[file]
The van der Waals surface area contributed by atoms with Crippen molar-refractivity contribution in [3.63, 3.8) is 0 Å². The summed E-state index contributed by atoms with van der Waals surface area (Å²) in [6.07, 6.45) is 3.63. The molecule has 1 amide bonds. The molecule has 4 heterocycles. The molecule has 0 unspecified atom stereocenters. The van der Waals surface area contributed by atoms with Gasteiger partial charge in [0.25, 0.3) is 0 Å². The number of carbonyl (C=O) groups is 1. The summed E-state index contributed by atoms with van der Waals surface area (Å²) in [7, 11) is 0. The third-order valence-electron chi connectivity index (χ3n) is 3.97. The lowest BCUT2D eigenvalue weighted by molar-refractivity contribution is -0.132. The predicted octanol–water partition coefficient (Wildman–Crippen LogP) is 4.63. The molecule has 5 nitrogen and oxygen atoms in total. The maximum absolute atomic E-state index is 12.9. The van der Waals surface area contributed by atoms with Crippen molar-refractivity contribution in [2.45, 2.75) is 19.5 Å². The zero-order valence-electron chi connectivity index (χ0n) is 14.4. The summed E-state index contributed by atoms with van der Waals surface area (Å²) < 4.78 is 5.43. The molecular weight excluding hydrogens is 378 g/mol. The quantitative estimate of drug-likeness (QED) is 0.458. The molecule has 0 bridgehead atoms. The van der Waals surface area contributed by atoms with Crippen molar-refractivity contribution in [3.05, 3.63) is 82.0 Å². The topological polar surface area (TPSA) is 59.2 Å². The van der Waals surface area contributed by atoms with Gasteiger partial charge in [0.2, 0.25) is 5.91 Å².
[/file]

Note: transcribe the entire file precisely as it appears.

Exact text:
The van der Waals surface area contributed by atoms with Crippen molar-refractivity contribution in [3.63, 3.8) is 0 Å². The summed E-state index contributed by atoms with van der Waals surface area (Å²) in [6.07, 6.45) is 3.63. The molecule has 1 amide bonds. The molecule has 4 heterocycles. The molecule has 0 unspecified atom stereocenters. The van der Waals surface area contributed by atoms with Gasteiger partial charge in [0.25, 0.3) is 0 Å². The number of carbonyl (C=O) groups is 1. The summed E-state index contributed by atoms with van der Waals surface area (Å²) in [7, 11) is 0. The third-order valence-electron chi connectivity index (χ3n) is 3.97. The lowest BCUT2D eigenvalue weighted by molar-refractivity contribution is -0.132. The predicted octanol–water partition coefficient (Wildman–Crippen LogP) is 4.63. The molecule has 5 nitrogen and oxygen atoms in total. The maximum absolute atomic E-state index is 12.9. The van der Waals surface area contributed by atoms with Crippen molar-refractivity contribution in [2.45, 2.75) is 19.5 Å². The zero-order valence-electron chi connectivity index (χ0n) is 14.4. The summed E-state index contributed by atoms with van der Waals surface area (Å²) < 4.78 is 5.43. The molecular weight excluding hydrogens is 378 g/mol. The quantitative estimate of drug-likeness (QED) is 0.458. The molecule has 0 bridgehead atoms. The van der Waals surface area contributed by atoms with Crippen molar-refractivity contribution in [3.05, 3.63) is 82.0 Å². The topological polar surface area (TPSA) is 59.2 Å². The van der Waals surface area contributed by atoms with Gasteiger partial charge in [0.2, 0.25) is 5.91 Å².